Thursday, November 4, 2010

Mutants Unite- Li Fraumeni Syndrome Conference

My feelings on the LFS Conference




The excitement electrified the air. People were telling jokes, laughing and filled with the expectation of finally finding answers to questions they had been waiting to hear. Some had been waiting months, from the time they announced the conference, others had waited years, from the time of diagnosis, and a very few of us had been waiting decades to learn that there was a light at the end of the proverbial cancer tunnel. It was our turn- the Last Families Standing. Some had scars they would show off like badges from a hard fought battle that ended in a draw. All had emotional wounds masked by laughter or anger. The division was clear. There were 2 sides to the auditorium as there were 2 very divisive groups brought together by Li Fraumeni Syndrome.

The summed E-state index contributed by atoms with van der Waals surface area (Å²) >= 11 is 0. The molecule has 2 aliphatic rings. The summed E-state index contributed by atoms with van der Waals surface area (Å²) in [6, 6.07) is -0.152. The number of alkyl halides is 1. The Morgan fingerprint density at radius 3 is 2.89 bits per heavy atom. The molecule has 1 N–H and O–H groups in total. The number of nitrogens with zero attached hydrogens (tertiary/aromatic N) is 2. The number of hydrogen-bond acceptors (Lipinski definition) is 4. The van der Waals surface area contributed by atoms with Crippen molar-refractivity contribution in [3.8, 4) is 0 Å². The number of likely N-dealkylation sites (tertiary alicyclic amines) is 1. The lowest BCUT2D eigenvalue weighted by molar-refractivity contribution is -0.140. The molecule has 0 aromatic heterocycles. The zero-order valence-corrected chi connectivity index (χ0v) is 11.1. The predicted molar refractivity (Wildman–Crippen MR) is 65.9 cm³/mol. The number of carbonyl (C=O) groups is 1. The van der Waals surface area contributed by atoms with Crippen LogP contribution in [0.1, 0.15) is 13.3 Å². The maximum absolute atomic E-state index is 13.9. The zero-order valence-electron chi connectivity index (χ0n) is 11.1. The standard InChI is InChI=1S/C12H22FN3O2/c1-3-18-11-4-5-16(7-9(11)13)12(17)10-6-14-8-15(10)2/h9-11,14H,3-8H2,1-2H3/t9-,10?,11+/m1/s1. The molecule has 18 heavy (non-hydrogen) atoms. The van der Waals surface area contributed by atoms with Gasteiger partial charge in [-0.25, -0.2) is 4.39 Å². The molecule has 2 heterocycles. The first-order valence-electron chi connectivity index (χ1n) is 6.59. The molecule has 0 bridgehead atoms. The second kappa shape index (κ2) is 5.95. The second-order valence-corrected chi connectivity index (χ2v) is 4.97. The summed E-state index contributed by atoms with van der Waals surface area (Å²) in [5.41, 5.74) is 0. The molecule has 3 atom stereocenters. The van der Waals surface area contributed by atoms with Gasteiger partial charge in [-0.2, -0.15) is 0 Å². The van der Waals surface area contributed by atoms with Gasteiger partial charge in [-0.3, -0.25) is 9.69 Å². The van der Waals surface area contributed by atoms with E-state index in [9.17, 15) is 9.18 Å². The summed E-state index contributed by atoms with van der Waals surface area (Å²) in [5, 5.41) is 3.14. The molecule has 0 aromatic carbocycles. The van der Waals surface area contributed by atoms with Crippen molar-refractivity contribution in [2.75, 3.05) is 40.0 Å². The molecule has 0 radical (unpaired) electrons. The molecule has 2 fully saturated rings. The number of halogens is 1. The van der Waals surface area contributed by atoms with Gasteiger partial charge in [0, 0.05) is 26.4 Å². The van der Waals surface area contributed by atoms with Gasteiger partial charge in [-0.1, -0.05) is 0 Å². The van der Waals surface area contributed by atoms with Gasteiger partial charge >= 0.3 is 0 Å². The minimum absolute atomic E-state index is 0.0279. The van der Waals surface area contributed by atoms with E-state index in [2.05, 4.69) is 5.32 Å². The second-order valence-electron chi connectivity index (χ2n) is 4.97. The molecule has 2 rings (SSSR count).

I was disappointed that I was so late getting into town that I missed the meet and greet dinner. Finally, for the first time ever, families who have this rare hereditary mutation were together to share their stories, their experiences and information that had been garnered by years of living, dying and fighting this cancerous monster. As I checked into the hotel, I noticed two separate tables of people in the bar. One sat heatedly discussing battles, throwing around words like cells, treatment, answers, protocol. The other was laughing like a group of old friends, comparing scars and number of cancers survived. These were my people. United by mutation, loss and fear. Surviving through determination, strength and humor. For years I tried to find other families with this mutation. Any others. I asked about support groups, I asked about contact lists. There were too many privacy issues. It’s not something you can stand on a street corner with a sign and get answers about. It’s too rare. There are an estimated 40 families in the US. Based on the fact that each family got 2 representatives- there were 70 family members at dinner- that’s about right. All of the people present were somehow connected through these few institutes represented at the conference- there are others out there. They should have been there. But it was a start. You can’t be too picky when you are starving and you get thrown a bone, there might be some marrow you can suck out of it. And that’s what we are expected to do.